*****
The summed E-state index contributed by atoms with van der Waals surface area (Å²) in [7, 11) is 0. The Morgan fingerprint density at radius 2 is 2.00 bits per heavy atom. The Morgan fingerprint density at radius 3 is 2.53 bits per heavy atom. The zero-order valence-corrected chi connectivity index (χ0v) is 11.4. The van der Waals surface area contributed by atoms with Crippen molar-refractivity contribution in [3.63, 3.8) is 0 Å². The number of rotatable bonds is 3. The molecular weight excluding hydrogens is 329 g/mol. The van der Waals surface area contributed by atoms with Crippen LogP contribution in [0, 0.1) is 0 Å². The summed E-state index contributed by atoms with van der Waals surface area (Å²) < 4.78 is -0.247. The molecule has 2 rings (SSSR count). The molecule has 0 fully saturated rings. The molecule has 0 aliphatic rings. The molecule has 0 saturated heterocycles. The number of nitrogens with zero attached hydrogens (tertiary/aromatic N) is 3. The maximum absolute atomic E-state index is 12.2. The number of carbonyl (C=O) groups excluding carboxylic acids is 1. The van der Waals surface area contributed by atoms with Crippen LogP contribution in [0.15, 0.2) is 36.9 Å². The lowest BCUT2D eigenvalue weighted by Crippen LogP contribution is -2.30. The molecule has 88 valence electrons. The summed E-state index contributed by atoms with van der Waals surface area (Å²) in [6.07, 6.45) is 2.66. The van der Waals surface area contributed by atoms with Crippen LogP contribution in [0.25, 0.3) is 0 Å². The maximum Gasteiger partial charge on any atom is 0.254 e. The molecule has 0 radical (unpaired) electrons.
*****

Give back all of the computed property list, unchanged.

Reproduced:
The summed E-state index contributed by atoms with van der Waals surface area (Å²) in [7, 11) is 0. The Morgan fingerprint density at radius 2 is 2.00 bits per heavy atom. The Morgan fingerprint density at radius 3 is 2.53 bits per heavy atom. The zero-order valence-corrected chi connectivity index (χ0v) is 11.4. The van der Waals surface area contributed by atoms with Crippen molar-refractivity contribution in [3.63, 3.8) is 0 Å². The number of rotatable bonds is 3. The molecular weight excluding hydrogens is 329 g/mol. The van der Waals surface area contributed by atoms with Crippen LogP contribution in [0, 0.1) is 0 Å². The summed E-state index contributed by atoms with van der Waals surface area (Å²) < 4.78 is -0.247. The molecule has 2 rings (SSSR count). The molecule has 0 fully saturated rings. The molecule has 0 aliphatic rings. The molecule has 0 saturated heterocycles. The number of nitrogens with zero attached hydrogens (tertiary/aromatic N) is 3. The maximum absolute atomic E-state index is 12.2. The number of carbonyl (C=O) groups excluding carboxylic acids is 1. The van der Waals surface area contributed by atoms with Crippen LogP contribution in [0.15, 0.2) is 36.9 Å². The lowest BCUT2D eigenvalue weighted by Crippen LogP contribution is -2.30. The molecule has 88 valence electrons. The summed E-state index contributed by atoms with van der Waals surface area (Å²) in [6.07, 6.45) is 2.66. The van der Waals surface area contributed by atoms with Crippen LogP contribution in [0.25, 0.3) is 0 Å². The maximum Gasteiger partial charge on any atom is 0.254 e. The molecule has 0 radical (unpaired) electrons.